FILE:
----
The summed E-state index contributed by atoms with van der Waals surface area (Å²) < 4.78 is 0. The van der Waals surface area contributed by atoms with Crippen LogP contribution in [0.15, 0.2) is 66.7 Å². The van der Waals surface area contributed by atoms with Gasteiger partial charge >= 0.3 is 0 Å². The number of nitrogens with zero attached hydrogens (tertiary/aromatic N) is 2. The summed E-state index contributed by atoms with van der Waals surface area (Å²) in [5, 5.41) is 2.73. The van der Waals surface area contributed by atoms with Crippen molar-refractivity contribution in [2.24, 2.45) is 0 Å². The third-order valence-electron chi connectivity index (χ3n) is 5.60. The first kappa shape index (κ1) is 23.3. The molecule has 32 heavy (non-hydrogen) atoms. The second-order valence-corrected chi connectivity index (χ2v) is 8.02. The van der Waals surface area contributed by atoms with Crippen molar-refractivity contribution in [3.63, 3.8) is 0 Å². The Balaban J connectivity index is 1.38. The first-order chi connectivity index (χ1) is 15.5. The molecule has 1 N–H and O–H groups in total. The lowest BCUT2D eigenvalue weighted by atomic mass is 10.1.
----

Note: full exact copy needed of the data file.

The summed E-state index contributed by atoms with van der Waals surface area (Å²) < 4.78 is 0. The van der Waals surface area contributed by atoms with Crippen LogP contribution in [0.15, 0.2) is 66.7 Å². The van der Waals surface area contributed by atoms with Gasteiger partial charge >= 0.3 is 0 Å². The number of nitrogens with zero attached hydrogens (tertiary/aromatic N) is 2. The summed E-state index contributed by atoms with van der Waals surface area (Å²) in [5, 5.41) is 2.73. The van der Waals surface area contributed by atoms with Crippen molar-refractivity contribution in [2.24, 2.45) is 0 Å². The third-order valence-electron chi connectivity index (χ3n) is 5.60. The first kappa shape index (κ1) is 23.3. The molecule has 32 heavy (non-hydrogen) atoms. The second-order valence-corrected chi connectivity index (χ2v) is 8.02. The van der Waals surface area contributed by atoms with Crippen molar-refractivity contribution in [3.63, 3.8) is 0 Å². The Balaban J connectivity index is 1.38. The first-order chi connectivity index (χ1) is 15.5. The molecule has 1 N–H and O–H groups in total. The lowest BCUT2D eigenvalue weighted by atomic mass is 10.1.